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Idle Weekend May 26, 2018: The Franchise in Your Heart

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Idle Weekend May 26, 2018:

Idle Weekend May 26, 2018

The Franchise in Your Heart
It’s been too long, friends. But we have a solid, meaty Idle Weekend for you, ripe with discussions of long-running franchises we have a long relationship with, our trials in not ruining games for ourselves, and the utterly bananas part time work experiences gained by working for weirdos. It’s Idle Weekend all right!

Discussed: Donkey Kong Country Tropical Freeze, Total War Saga: Thrones of Britannia, Total War Rome II, Total War: Medieval, Into the Breach, The Evil Within 2, Kitchen Confidential, SuperStore


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I do not think Rob is wrong about the Total War series.


Medieval: Total War, the first one, was just fantastic. It stands up surprisingly well. There are a few fiddly things about it. Minor items like making it being difficult to retrain losses, and camera controls being a bit fiddly? I think one of the things the more recent titles do better is that they enable you to give names to certain units and retrain them, and build a narrative I guess while watching them progress? The first Medieval not so much. Everything was replaceable except for the generals. I played it again a about a year ago, after a decade-long hiatus, and it was "there" right where my memory thought it was. I do not know if I remembered it being uglier than it was? I thought it was uglier and found myself surprised in that, on replay, it appeared pretty crisp with the sprites. I even toyed with a few of the older mods that are still findable on the internet. I think it was the XL Mod? It added a bunch of starting positions, some regional unit selection, and other groovy things. You could spend worse money than picking it up again on Steam and giving it a whirl.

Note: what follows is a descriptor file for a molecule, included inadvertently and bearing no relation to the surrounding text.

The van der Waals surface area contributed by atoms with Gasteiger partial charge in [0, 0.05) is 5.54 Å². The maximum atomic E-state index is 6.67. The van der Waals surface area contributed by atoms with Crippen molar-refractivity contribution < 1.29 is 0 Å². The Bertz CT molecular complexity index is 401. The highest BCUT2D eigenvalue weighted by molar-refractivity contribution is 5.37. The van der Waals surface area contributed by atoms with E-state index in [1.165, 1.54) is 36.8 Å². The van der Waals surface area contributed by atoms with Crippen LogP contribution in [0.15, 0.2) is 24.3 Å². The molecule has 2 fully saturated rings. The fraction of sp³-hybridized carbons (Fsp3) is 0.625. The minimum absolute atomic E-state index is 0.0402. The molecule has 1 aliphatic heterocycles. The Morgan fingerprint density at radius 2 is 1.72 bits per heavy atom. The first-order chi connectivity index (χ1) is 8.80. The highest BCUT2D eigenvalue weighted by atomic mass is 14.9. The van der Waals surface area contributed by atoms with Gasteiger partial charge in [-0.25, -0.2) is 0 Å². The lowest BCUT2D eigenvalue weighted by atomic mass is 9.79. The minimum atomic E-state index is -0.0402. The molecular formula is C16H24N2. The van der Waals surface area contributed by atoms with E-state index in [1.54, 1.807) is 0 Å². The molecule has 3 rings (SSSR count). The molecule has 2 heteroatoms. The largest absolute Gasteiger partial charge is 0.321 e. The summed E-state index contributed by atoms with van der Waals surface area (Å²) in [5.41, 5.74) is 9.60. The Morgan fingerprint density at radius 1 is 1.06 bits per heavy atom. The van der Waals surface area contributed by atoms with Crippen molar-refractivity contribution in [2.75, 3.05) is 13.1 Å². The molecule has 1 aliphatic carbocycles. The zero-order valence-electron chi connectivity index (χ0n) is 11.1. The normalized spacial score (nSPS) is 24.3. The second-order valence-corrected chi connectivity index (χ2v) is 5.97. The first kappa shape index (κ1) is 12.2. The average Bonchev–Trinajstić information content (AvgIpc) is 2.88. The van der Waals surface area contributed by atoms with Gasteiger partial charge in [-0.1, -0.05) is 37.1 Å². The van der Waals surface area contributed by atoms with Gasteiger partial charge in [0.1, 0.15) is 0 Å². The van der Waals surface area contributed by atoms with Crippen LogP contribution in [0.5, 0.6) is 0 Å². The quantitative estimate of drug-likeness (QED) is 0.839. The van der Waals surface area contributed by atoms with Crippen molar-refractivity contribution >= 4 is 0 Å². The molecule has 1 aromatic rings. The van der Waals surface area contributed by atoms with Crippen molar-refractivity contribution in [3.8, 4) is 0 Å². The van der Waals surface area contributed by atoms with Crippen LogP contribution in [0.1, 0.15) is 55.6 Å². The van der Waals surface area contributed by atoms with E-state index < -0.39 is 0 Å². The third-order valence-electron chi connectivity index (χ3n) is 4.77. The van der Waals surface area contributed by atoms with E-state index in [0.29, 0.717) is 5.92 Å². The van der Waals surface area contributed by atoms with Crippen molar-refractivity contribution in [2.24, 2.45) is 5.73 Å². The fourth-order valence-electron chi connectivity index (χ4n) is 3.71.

Everyone always remembers that the AI was never able to play the "world map" again after Medieval, and that Rome onward broke everything in the overworld department once it moved from chessboard to walkable. What I discovered in my replay was that the AI could actually play the battles effectively too. I think the series has trained me to have such low expectations of the battlemap AI, ever since, and that challenge only ever came from bonuses to AI units, that I totally forgot that there was a point in the series where the battle AI was good. That was a real shocker. The 2002 version of the game has better AI, both at campaign and battle level, than even up to Warhammer 2. The enemy generals weren't suicidal, they had a good understanding of flanking and reserves, and were very good at picking terrain for defense and attacks. I wonder if that informed my love of the series too? That it all worked as advertised? Haven't played Britannia so I am not sure if that's better. I wonder if Thrones of Britannia holds against Viking Invasion, that first expansion to Medieval. Sort of the same time period. Other note - the battles took a lot longer than I remembered. It genuinely takes some time for units to break down and flee, or even be wiped out. Playing it again reminded me of my first criticisms about Rome and Medieval 2 that I forgot about completely. Like it feeling as if like all engagements just melted within a few moments of contact with the enemy and that one side was already in flight?